The Kerala State Electricity Board (KSEB), which did not think twice before delivering a rude jolt to its customers by way of latest hike in tariff, has not initiated any meaningful step for recovering arrears of about Rs.1,500 crore from government departments and major private companies till December last.
The board had sought the consent of the Kerala State Electricity Regulatory Commission to impose a tariff revision for collecting Rs.1,574 crore to make up for a deficit of Rs.2,759 crore in the current financial year. On being petitioned to allow the board raise Rs.650 crore through tariff revision, the commission had to impose a 12 per cent hike and it had drawn the flak of the public.
While a broad spectrum of consumers were forced to bear the brunt of the hike, the board continues to remain lethargic towards collecting substantial sums due from Central and State government departments, public sector undertakings and major private companies.
As per official figures drawn up by the board till December 31, 2012, arrears due from private high-tension and extra high-tension consumers have been pegged at Rs.497 crore. Arrears excluding those contested in court alone stood at Rs.209 crore. Among the private consumers, a company based in Palakkad with an arrear of Rs.45 crore and another one in Perumbavoor with Rs.42.57 crore topped the list of those who owed substantial amounts to the board. The Central PSUs owe Rs.23.53 crore and Central governm ent departments Rs.48 lakh.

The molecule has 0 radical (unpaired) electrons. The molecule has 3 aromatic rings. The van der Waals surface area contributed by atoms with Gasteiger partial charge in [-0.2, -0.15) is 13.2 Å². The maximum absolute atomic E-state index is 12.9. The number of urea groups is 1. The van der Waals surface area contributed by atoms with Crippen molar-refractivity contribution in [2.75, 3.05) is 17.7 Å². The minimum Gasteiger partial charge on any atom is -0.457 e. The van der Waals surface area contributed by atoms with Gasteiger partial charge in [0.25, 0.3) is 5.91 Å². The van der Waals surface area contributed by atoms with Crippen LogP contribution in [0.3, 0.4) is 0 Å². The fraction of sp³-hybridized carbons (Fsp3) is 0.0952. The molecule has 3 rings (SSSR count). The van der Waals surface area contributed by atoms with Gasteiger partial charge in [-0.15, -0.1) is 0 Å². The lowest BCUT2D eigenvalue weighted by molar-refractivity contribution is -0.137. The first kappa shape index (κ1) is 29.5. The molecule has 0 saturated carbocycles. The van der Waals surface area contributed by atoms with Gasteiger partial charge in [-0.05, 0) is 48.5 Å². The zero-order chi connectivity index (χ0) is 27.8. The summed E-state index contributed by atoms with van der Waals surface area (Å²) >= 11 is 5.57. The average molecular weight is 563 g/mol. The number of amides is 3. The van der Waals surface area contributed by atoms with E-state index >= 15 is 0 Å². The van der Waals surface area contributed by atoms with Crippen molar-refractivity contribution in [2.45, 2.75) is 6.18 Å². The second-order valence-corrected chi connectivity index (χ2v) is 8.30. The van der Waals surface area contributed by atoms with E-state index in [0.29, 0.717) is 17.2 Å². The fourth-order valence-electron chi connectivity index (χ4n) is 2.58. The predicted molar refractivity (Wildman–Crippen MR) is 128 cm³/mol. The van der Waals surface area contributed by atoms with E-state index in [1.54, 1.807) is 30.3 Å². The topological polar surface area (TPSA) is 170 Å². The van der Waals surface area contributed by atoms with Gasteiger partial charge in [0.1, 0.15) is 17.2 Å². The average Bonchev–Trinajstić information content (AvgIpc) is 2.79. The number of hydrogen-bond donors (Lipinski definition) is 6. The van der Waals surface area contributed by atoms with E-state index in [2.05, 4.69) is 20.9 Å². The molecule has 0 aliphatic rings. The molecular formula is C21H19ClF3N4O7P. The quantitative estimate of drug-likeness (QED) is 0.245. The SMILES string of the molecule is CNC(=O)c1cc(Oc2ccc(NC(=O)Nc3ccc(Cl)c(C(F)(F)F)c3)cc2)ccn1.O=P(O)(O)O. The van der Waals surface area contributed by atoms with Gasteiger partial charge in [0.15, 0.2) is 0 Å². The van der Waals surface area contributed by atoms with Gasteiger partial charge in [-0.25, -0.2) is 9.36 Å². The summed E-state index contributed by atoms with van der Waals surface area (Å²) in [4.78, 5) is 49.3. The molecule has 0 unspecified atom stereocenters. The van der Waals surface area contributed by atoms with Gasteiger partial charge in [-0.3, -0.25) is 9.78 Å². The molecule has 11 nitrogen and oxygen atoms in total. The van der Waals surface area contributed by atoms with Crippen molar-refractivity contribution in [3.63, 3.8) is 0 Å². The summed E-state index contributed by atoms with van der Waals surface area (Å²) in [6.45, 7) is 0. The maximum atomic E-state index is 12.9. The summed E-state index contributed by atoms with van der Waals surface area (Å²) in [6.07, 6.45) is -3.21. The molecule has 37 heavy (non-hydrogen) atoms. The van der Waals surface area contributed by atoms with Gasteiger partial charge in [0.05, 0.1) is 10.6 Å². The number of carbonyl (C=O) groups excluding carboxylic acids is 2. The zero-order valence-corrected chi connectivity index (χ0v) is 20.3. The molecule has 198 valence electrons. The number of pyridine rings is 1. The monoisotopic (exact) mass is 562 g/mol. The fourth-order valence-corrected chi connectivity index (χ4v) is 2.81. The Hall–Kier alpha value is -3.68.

Dues from energy transactions with other States have been pegged at Rs.4.5 crore and the State PSUs including Kerala State Road Transport Corporation, Kerala Automobiles Limited, and Alleppey Spinning Mills amounted to Rs.456.25 crore. The local self-government institutions owe Rs.51 crore. The power charge arrears of the board licensees including Kinfra, Technopark, and Rubber Park amounted to Rs.14.66 lakh. Since these have not been entangled in any litigation, recovering the arrears was not a tough task. These sums have further increased over the past four months.
Official sources told The Hindu here on Thursday that the inertia of the authorities concerned in expediting the legal process was one of the main impediments in recovering the dues from the erring customers. The laxity in consistently tracking the dues has taken a heavy toll on the finances of the board.
The government had asked the board to introduce a centralised system for collecting the power charge arrears.